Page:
|Known for||Aharonov–Bohm effect|
Two-state vector formalism
|Awards||National Medal of Science (2009)|
Wolf Prize (1998)
Elliott Cresson Medal (1991)
Tel Aviv University
University of South Carolina
George Mason University
|Doctoral advisor||David Bohm|
|Doctoral students||David Albert|
He is the uncle of Dorit Aharonov.
Yakir Aharonov (Hebrew: יקיר אהרונוב; born August 28, 1932) is an Israeli physicist specializing in quantum physics. He has been a Professor of Theoretical Physics and the James J. Farley Professor of Natural Philosophy at Chapman University in California since 2008. He is also a distinguished professor in the Perimeter Institute and a professor emeritus at Tel Aviv University in Israel. He is president of the IYAR, The Israeli Institute for Advanced Research.
Yakir Aharonov was born in Haifa. He received his undergraduate education at the Technion – Israel Institute of Technology in Haifa, graduating with a BSc in 1956. He continued his graduate studies at the Technion and then moved to Bristol University, UK together with his doctoral advisor David Bohm, receiving a Ph.D. degree in 1960. Aharonov later taught at the Brandeis University from 1960–61 and the Yeshiva University from 1964–67, both in the United States.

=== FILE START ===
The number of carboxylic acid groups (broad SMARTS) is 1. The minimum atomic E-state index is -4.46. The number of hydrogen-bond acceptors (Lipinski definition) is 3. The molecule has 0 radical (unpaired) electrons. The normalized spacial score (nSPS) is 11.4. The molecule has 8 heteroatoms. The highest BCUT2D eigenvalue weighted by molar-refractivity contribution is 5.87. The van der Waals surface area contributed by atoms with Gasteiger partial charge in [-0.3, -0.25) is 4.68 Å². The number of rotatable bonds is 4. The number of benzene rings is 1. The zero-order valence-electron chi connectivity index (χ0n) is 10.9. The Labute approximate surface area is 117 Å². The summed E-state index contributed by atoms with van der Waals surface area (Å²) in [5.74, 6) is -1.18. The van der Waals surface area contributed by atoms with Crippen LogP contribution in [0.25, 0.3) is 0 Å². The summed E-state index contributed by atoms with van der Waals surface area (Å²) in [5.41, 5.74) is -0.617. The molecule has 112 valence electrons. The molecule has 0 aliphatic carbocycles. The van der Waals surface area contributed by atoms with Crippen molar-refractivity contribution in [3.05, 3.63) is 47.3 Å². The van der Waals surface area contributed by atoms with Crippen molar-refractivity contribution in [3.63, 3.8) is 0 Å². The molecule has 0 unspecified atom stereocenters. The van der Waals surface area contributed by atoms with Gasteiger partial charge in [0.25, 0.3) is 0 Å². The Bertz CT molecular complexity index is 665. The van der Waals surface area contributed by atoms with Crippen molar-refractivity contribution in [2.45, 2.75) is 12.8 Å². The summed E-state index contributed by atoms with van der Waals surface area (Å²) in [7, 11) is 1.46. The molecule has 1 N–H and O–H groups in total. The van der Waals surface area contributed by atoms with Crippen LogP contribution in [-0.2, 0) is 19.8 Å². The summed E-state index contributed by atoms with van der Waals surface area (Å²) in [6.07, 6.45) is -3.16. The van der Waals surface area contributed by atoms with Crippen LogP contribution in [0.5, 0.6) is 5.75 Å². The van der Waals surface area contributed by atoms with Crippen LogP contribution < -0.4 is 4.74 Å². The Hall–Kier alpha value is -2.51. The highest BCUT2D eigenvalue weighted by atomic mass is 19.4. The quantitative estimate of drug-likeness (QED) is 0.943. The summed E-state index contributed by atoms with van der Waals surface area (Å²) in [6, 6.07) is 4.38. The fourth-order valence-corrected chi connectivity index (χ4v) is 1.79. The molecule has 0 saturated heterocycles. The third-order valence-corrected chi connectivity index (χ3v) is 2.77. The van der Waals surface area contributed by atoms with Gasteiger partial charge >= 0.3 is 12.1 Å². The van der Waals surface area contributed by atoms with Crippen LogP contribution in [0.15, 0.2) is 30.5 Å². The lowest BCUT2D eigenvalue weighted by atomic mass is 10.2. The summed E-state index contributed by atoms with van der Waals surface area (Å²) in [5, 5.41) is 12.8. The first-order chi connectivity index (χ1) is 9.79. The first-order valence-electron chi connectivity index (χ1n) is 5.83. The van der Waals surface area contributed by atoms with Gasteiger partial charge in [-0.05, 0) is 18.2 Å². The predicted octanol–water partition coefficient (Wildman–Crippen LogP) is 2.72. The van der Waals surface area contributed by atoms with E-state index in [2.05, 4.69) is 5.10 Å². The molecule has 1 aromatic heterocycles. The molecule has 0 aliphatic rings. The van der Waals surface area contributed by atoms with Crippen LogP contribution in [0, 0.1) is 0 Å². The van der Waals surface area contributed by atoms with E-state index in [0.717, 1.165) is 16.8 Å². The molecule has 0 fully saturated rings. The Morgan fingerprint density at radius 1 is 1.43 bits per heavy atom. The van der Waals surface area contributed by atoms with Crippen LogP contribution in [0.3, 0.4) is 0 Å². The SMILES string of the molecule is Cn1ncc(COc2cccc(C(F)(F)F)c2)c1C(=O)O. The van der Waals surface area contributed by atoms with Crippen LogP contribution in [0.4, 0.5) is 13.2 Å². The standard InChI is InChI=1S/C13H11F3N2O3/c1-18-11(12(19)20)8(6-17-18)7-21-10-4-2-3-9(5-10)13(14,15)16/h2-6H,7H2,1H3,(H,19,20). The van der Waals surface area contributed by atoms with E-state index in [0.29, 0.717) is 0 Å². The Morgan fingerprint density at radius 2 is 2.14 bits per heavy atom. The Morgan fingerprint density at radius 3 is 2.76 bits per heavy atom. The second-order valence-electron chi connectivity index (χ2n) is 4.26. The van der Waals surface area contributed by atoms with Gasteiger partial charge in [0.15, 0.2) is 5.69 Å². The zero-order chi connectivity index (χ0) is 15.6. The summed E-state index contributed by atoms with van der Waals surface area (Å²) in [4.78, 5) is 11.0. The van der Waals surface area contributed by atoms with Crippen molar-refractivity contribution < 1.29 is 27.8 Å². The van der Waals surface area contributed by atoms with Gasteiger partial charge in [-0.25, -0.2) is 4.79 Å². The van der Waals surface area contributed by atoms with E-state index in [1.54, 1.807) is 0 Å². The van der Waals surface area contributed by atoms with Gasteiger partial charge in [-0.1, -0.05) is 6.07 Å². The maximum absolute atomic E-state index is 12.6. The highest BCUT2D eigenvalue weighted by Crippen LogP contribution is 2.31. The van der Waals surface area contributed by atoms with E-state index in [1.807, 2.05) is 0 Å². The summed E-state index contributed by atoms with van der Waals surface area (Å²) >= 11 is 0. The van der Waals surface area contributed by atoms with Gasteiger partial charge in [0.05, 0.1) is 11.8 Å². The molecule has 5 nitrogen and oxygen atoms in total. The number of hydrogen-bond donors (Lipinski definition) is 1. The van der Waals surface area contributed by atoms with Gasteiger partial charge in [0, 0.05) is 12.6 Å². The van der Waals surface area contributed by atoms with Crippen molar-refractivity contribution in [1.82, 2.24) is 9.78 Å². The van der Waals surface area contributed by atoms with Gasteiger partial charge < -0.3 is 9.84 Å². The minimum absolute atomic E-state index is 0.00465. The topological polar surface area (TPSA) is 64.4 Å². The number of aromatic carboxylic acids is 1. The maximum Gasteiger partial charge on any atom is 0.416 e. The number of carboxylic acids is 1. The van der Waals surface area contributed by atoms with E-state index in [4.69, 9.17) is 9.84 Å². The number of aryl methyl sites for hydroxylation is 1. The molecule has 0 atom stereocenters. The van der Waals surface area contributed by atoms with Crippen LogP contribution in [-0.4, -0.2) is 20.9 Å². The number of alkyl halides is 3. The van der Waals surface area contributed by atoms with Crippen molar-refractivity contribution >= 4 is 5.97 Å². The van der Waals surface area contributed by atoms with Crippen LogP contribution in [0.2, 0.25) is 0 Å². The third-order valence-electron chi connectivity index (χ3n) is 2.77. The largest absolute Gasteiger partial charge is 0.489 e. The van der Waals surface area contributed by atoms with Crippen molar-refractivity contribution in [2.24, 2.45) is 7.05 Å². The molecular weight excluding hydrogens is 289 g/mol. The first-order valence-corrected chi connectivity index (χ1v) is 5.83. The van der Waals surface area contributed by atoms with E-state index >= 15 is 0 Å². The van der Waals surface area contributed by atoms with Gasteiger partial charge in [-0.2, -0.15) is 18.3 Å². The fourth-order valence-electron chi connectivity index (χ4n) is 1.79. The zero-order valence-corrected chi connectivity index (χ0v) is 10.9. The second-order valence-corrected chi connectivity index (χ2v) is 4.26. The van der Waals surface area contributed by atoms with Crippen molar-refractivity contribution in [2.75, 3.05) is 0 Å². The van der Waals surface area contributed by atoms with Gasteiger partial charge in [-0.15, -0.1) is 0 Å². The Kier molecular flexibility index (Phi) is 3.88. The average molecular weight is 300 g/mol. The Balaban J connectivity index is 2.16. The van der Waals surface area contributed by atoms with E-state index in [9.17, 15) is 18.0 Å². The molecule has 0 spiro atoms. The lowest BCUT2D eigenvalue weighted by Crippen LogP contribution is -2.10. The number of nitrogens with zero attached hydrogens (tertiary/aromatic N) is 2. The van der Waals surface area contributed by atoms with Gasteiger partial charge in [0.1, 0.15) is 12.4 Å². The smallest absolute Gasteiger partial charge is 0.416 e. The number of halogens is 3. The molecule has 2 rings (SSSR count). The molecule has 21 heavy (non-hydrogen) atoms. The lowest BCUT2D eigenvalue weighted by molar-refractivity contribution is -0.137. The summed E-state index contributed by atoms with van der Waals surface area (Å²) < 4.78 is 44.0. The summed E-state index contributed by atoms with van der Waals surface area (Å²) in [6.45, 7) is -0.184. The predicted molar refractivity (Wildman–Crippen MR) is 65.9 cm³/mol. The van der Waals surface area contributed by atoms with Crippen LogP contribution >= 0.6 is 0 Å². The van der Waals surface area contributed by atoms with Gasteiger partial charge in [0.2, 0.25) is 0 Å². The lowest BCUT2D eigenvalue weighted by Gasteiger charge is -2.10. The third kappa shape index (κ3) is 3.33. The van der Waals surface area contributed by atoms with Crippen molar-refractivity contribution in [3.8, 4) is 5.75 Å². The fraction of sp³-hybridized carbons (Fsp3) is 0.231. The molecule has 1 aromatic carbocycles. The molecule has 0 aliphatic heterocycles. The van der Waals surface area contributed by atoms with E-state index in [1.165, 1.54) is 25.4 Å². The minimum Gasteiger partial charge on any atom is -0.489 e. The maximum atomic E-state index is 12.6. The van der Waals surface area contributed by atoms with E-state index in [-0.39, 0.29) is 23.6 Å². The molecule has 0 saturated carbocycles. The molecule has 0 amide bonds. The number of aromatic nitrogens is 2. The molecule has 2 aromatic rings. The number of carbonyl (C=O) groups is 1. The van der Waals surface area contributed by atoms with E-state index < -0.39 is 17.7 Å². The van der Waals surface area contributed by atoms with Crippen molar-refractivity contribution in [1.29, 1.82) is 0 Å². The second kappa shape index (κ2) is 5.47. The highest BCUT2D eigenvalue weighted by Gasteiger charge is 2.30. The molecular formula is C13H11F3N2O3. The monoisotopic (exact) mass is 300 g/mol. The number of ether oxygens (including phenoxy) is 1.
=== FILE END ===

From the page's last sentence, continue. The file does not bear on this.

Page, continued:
His research interests are nonlocal and topological effects in quantum mechanics, quantum field theories and interpretations of quantum mechanics. In 1959, he and David Bohm proposed the Aharonov–Bohm effect for which he co-received the 1998 Wolf Prize.
In 1988, Aharonov et al. published their theory of weak values. This work was motivated by Aharonov's long-time quest to experimentally verify his theory that apparently random events in quantum mechanics are caused by events in the future (two-state vector formalism). Verifying a present effect of a future cause requires a measurement, which would ordinarily destroy coherence and ruin the experiment. He and his colleagues claim that they were able to use weak measurements and verify the present effect of the future cause. Working with Aharon Casher, they predicted the Aharonov–Casher effect, the electrodynamic dual of the Aharonov–Bohm effect with magnetic dipoles and charges.